“ Lord Byron's poem of Don Juan, though a wonderful proof of the versatility of his powers, is avowedly licentious. It is a satire on decency, on fine feeling, on the rules of conduct necessary to the conservation of society, and on some of his own near connections. Vivacious allusions to certain practical irregularities are things which it is to be supposed innocence is strong enough to resist : but the quick alternation of pathos and profaneness,- of serious and moving sentiment and indecent ribaldry, of afflicting, soul-rending pictures of human distress, rendered keen by the most pure and hallowed sympathies of the human breast, and absolute jeering of human nature, and general mockery of creation, destiny, and heaven itself - this is a sort of violence, the effect of which is either to sear or to disgust the mind of the reader, and which cannot be fairly character. ised but as an insult and outrage.”

The journal next to be cited is also now defunct; but the title has been revived.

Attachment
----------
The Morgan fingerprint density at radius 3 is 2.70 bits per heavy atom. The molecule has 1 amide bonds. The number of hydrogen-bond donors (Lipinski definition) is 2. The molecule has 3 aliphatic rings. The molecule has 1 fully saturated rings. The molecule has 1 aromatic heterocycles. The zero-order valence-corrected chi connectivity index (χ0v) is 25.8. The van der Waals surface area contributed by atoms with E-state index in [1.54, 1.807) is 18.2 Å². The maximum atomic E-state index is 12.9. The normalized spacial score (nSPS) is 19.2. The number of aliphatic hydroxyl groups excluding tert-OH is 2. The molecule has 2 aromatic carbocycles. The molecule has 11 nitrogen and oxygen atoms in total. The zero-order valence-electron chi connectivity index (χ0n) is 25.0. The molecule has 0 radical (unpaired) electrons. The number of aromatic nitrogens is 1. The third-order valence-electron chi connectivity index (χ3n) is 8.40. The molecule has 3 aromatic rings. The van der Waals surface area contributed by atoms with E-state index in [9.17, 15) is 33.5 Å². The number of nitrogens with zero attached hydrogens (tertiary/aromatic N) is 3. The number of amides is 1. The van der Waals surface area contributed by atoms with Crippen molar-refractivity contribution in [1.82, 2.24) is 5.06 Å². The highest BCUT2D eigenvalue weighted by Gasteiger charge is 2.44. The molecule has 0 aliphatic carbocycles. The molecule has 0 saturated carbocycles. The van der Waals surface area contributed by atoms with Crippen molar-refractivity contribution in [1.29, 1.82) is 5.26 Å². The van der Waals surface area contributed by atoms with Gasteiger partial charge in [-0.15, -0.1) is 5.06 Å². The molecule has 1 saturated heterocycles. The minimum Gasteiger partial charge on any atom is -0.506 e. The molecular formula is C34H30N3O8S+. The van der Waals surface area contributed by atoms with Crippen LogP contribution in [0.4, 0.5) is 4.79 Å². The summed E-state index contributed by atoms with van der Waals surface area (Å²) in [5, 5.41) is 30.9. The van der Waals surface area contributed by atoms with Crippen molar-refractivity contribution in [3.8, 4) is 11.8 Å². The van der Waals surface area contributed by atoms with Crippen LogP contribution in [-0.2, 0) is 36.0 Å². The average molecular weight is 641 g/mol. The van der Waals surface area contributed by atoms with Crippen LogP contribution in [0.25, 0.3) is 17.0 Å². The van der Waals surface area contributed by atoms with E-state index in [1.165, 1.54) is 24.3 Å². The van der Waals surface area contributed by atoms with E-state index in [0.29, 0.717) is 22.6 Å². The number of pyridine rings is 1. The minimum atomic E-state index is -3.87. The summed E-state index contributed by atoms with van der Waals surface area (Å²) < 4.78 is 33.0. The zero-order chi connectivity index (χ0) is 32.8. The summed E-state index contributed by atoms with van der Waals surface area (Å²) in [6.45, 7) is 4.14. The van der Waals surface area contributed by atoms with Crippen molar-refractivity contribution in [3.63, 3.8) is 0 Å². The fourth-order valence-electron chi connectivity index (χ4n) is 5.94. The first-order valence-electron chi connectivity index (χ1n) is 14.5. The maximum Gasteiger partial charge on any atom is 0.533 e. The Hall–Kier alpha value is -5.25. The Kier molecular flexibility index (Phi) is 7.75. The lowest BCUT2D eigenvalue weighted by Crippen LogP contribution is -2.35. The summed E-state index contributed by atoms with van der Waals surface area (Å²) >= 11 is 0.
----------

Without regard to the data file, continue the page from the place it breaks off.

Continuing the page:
Byron, after having achieved a rapid and glorious fame, has, by the publication of this poem, not only disgusted every well-regulated mind, and afflicted all who respected him for his extraordinary talents, but has degraded his personal character lower than even his enemies (of whom he has many) could have wished to see it reduced. So gratuituous, so melancholy, so despicable a prostitution of genius was never, perhaps, before wit. nessed. Much as we despise cant, we should despise ourselves still more, if we did not express contempt and indignation for the heartless profligacy which marks the volume before us. We wish we were the poet's next of kin: it should go hard but that a writ de lunatico inquirendo should issue. In the mean time we leave him, praying for him, with the clown in Twelfth Night :- 'Thy wits the heavens restore! endeavour thyself to sleep, and leave thy vain bibble-babble !'"

Another sage, long since dead and forgotten, was entitled the


“ Don Juan presents to us the melancholy spectacle of the greatest poet of the age lending the enchantment of his genius to themes upon